Would you like a simpler, fairer, less burdensome tax code?
It may be possible to achieve later this year if all forces come together.
If so, it would be the first major tax overhaul in 30 years.
American Farm Bureau Tax Adviser Pat Wolff, says producers facing tough conditions right now need tax management tools to weather the economic storm.
Wolff also tells House Ag lawmakers that Congressional tax writers, considering changes to cash accounting, interest deductions, and other tax breaks, need to be careful how they structure the first major tax overhaul since 1986.
“Unless farmers and ranchers continue to have access to a menu of tax provisions that help them deal with the unpredictable nature of their businesses. There is a potential that even with lower tax rates there could be an increase in taxes that farmers and ranchers pay, say Wolff.”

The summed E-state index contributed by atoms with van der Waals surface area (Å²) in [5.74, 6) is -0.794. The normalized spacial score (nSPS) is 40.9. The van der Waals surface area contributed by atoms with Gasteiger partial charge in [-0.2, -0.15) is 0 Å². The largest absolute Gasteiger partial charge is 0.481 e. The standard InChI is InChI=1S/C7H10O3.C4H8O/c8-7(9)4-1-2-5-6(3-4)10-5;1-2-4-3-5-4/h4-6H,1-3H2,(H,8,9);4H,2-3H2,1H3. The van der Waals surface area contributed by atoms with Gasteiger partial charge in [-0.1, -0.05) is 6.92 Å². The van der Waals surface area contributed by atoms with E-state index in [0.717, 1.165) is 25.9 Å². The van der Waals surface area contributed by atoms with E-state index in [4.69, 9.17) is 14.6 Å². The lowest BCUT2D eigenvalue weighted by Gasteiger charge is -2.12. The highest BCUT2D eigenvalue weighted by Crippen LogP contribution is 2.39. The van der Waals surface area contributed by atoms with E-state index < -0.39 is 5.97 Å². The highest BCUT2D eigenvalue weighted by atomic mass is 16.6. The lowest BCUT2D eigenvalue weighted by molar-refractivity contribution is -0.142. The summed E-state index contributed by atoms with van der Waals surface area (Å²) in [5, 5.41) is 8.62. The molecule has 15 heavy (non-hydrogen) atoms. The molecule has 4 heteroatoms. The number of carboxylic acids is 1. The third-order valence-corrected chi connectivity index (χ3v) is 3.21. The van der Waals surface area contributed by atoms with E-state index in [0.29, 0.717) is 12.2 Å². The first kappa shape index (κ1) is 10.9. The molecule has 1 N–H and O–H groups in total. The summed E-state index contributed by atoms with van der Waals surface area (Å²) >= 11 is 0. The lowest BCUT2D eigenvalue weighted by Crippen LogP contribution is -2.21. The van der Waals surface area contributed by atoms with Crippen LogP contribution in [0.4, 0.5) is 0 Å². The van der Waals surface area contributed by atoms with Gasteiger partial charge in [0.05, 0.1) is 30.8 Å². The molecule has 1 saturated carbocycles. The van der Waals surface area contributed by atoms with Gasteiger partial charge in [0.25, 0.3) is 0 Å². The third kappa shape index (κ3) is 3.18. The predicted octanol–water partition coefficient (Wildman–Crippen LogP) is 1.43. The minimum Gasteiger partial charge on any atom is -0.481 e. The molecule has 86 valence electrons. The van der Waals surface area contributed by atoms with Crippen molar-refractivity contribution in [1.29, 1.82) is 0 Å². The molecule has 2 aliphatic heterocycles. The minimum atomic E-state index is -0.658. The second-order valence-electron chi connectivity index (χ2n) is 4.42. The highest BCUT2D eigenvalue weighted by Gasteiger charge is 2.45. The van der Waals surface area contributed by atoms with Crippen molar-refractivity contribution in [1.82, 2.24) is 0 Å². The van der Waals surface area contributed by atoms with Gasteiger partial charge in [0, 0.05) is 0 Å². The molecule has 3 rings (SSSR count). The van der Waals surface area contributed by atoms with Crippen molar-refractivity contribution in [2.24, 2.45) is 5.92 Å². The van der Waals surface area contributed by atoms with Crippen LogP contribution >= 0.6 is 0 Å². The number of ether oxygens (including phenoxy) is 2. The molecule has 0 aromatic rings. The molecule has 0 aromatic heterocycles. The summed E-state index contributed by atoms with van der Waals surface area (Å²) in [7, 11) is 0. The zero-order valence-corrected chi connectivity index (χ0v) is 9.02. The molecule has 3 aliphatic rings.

Among AFBF tax priorities: Same-year expensing of equipment costs, cash accounting, lower capital gains taxes, continued use of “like-kind-exchanges” to defer taxes on assets being replaced, and ending the estate tax that Wolff calls a “cloud” over farming.
Former Ag panel member Kristi Noem, now on tax writing, Ways and Means, says it took her ten years to pay off a loan for the estate tax on her family farm after her father died in a tragic farming accident.
AFB and ag tax experts are not taking a position yet on a 20 percent ‘border adjustment tax, that Wolff says has both pros and cons. “The provision is designed to make our products more competitive in foreign markets, that’s a huge positive for agriculture because we export so much. On the flip side, we also rely on imported supplies such as fertilizer and fuel, and those items would increase in price, at least initially.”
But Wolff and others testifying say they’d have to see how it’s structured before they can tell if a border tax would be a ‘net-plus’ for agriculture.